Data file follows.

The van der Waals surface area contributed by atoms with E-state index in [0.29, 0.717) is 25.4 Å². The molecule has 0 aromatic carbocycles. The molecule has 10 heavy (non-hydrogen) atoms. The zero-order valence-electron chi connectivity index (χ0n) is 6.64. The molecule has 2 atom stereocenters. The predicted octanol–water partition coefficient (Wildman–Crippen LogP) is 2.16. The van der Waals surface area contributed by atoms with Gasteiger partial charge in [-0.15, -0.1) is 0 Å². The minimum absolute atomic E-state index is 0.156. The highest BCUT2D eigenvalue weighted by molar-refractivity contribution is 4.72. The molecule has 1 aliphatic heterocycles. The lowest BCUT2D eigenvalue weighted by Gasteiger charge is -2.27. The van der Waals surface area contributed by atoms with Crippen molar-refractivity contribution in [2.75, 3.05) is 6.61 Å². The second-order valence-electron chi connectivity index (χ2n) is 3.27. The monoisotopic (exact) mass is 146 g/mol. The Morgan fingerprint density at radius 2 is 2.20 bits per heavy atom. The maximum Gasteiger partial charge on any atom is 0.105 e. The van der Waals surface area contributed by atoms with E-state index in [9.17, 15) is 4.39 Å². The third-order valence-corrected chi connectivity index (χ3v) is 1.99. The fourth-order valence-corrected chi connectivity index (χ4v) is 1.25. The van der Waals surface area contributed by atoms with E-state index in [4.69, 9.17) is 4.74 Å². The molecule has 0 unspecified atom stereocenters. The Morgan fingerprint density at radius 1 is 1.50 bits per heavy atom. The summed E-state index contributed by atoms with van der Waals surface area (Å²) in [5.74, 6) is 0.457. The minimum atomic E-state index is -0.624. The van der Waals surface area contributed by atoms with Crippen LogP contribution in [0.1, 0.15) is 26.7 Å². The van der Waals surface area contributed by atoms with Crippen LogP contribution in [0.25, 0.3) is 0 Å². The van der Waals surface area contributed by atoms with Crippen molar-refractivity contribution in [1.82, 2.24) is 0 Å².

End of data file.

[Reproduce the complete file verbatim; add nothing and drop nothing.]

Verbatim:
The van der Waals surface area contributed by atoms with E-state index in [0.29, 0.717) is 25.4 Å². The molecule has 0 aromatic carbocycles. The molecule has 10 heavy (non-hydrogen) atoms. The zero-order valence-electron chi connectivity index (χ0n) is 6.64. The molecule has 2 atom stereocenters. The predicted octanol–water partition coefficient (Wildman–Crippen LogP) is 2.16. The van der Waals surface area contributed by atoms with Gasteiger partial charge in [-0.15, -0.1) is 0 Å². The minimum absolute atomic E-state index is 0.156. The highest BCUT2D eigenvalue weighted by molar-refractivity contribution is 4.72. The molecule has 1 aliphatic heterocycles. The lowest BCUT2D eigenvalue weighted by Gasteiger charge is -2.27. The van der Waals surface area contributed by atoms with Crippen molar-refractivity contribution in [2.75, 3.05) is 6.61 Å². The second-order valence-electron chi connectivity index (χ2n) is 3.27. The monoisotopic (exact) mass is 146 g/mol. The Morgan fingerprint density at radius 2 is 2.20 bits per heavy atom. The maximum Gasteiger partial charge on any atom is 0.105 e. The van der Waals surface area contributed by atoms with E-state index in [9.17, 15) is 4.39 Å². The third-order valence-corrected chi connectivity index (χ3v) is 1.99. The fourth-order valence-corrected chi connectivity index (χ4v) is 1.25. The van der Waals surface area contributed by atoms with E-state index in [4.69, 9.17) is 4.74 Å². The molecule has 0 unspecified atom stereocenters. The Morgan fingerprint density at radius 1 is 1.50 bits per heavy atom. The summed E-state index contributed by atoms with van der Waals surface area (Å²) in [5.74, 6) is 0.457. The minimum atomic E-state index is -0.624. The van der Waals surface area contributed by atoms with Crippen LogP contribution in [0.1, 0.15) is 26.7 Å². The van der Waals surface area contributed by atoms with Crippen LogP contribution in [0.25, 0.3) is 0 Å². The van der Waals surface area contributed by atoms with Crippen molar-refractivity contribution in [1.82, 2.24) is 0 Å².